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Story: Doug Moench, Artwork: Kelley Jones

The ultra-violent conclusion to the vampiric trilogy of elseworlds. Don't read it unless you've read the first two books in the trilogy (Red Rain and Bloodstorm). You'll be able to understand Crimson Mist without having read them, but I doubt you'll fully appreciate it.

The prose is gothic, over-blown, melodramatic and quite, quite brilliant. This is a vampire story. A tale of blood-lust, ancient evil, darkness and tragedy. The prose fits the themes. A premise cliched, maybe, but always effective if treated right, like here. Batman fits the vampiric themes hand in glove. Additionally, there's a nineteenth century feel to the writing that only serves to accentuate this. It's melodramatic, as I've already mentioned, but I like melodrama. It works.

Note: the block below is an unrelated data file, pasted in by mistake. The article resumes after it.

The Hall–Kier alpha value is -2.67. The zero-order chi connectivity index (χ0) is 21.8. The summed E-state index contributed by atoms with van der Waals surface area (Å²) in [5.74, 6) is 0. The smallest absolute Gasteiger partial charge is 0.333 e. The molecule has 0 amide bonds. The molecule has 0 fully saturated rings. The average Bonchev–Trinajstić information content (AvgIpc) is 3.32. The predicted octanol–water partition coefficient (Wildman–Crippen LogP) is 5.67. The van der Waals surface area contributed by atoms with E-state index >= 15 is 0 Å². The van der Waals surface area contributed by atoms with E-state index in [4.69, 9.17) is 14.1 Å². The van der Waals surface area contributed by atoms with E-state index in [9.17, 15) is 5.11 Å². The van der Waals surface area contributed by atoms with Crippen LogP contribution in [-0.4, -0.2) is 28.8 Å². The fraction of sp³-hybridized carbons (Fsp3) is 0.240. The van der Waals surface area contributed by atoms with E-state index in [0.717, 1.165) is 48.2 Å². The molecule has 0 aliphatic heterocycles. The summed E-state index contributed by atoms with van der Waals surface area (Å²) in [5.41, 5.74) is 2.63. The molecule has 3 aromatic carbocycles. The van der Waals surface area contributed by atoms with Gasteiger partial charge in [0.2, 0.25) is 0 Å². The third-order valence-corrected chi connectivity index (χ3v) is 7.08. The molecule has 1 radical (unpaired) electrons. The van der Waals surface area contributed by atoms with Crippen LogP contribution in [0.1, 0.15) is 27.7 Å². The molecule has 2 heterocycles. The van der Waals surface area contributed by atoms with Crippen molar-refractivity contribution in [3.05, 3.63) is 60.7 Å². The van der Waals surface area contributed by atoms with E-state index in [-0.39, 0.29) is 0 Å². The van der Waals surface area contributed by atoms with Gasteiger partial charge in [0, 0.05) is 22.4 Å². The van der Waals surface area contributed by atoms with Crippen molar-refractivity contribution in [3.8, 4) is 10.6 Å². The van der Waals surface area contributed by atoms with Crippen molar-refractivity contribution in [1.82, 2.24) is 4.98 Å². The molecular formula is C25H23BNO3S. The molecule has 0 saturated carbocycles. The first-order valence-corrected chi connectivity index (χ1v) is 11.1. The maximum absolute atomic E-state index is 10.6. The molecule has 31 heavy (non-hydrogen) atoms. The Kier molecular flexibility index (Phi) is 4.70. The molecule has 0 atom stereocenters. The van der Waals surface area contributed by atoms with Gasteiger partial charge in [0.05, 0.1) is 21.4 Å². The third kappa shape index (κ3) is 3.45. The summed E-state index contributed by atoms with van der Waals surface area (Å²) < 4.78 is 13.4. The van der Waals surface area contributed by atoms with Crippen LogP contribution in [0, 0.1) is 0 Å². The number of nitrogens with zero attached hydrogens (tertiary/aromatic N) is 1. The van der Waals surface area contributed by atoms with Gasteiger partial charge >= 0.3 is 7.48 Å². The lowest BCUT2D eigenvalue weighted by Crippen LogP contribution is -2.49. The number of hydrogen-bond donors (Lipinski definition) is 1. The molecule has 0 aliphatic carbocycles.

I've always liked Kelley Jones' art. One thing that struck me was that everyone in the book looked grotesque. Which is how it should be. This is a horror story, after all. Even the 'good guys' have done wrong and are tainted by the memories of their actions and the evil enveloping Gotham. The only minor problem I had was with Poison Ivy, who should look beautiful, even in a book such as this, and she looked as ugly as everyone else did.

The inking and colouring is excellent, and the quality of the paper offers a great presentation. There are shadows where there need to be shadows and the light, such as it is, glows.